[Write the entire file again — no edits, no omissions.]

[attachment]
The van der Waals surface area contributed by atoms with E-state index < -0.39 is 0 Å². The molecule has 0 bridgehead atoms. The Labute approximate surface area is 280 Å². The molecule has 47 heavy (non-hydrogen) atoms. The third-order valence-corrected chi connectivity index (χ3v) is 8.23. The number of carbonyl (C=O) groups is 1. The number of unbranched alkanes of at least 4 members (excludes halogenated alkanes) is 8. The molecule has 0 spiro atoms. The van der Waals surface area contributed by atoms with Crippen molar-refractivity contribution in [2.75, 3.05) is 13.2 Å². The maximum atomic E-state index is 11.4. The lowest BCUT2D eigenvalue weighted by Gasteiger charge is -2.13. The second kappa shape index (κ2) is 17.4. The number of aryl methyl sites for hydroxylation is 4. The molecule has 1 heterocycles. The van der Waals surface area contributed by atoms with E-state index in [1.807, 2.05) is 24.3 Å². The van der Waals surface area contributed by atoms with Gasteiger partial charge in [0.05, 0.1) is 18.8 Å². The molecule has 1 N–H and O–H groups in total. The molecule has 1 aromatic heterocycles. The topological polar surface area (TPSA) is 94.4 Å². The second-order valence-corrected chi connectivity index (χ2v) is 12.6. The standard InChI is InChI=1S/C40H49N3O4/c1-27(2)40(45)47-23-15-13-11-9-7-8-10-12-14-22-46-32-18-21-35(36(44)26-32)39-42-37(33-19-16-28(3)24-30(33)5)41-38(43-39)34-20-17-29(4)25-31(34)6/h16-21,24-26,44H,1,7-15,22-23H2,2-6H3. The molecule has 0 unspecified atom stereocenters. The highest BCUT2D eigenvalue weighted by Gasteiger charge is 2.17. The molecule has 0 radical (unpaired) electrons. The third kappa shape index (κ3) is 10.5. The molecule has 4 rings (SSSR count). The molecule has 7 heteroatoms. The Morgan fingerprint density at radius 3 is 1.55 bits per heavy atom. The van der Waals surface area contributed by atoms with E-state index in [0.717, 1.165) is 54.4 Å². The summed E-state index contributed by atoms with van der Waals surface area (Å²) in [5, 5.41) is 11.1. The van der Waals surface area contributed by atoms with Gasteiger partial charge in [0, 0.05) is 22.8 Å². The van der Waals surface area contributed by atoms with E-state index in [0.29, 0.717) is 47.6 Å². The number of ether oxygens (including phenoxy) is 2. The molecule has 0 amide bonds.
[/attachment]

The van der Waals surface area contributed by atoms with E-state index < -0.39 is 0 Å². The molecule has 0 bridgehead atoms. The Labute approximate surface area is 280 Å². The molecule has 47 heavy (non-hydrogen) atoms. The third-order valence-corrected chi connectivity index (χ3v) is 8.23. The number of carbonyl (C=O) groups is 1. The number of unbranched alkanes of at least 4 members (excludes halogenated alkanes) is 8. The molecule has 0 spiro atoms. The van der Waals surface area contributed by atoms with Crippen molar-refractivity contribution in [2.75, 3.05) is 13.2 Å². The maximum atomic E-state index is 11.4. The lowest BCUT2D eigenvalue weighted by Gasteiger charge is -2.13. The second kappa shape index (κ2) is 17.4. The number of aryl methyl sites for hydroxylation is 4. The molecule has 1 heterocycles. The van der Waals surface area contributed by atoms with E-state index in [1.807, 2.05) is 24.3 Å². The van der Waals surface area contributed by atoms with Gasteiger partial charge in [0.05, 0.1) is 18.8 Å². The molecule has 1 N–H and O–H groups in total. The molecule has 1 aromatic heterocycles. The topological polar surface area (TPSA) is 94.4 Å². The second-order valence-corrected chi connectivity index (χ2v) is 12.6. The standard InChI is InChI=1S/C40H49N3O4/c1-27(2)40(45)47-23-15-13-11-9-7-8-10-12-14-22-46-32-18-21-35(36(44)26-32)39-42-37(33-19-16-28(3)24-30(33)5)41-38(43-39)34-20-17-29(4)25-31(34)6/h16-21,24-26,44H,1,7-15,22-23H2,2-6H3. The molecule has 0 unspecified atom stereocenters. The highest BCUT2D eigenvalue weighted by Gasteiger charge is 2.17. The molecule has 0 radical (unpaired) electrons. The third kappa shape index (κ3) is 10.5. The molecule has 4 rings (SSSR count). The molecule has 7 heteroatoms. The Morgan fingerprint density at radius 3 is 1.55 bits per heavy atom. The van der Waals surface area contributed by atoms with E-state index in [0.717, 1.165) is 54.4 Å². The summed E-state index contributed by atoms with van der Waals surface area (Å²) in [5, 5.41) is 11.1. The van der Waals surface area contributed by atoms with Gasteiger partial charge in [0, 0.05) is 22.8 Å². The van der Waals surface area contributed by atoms with E-state index in [0.29, 0.717) is 47.6 Å². The number of ether oxygens (including phenoxy) is 2. The molecule has 0 amide bonds.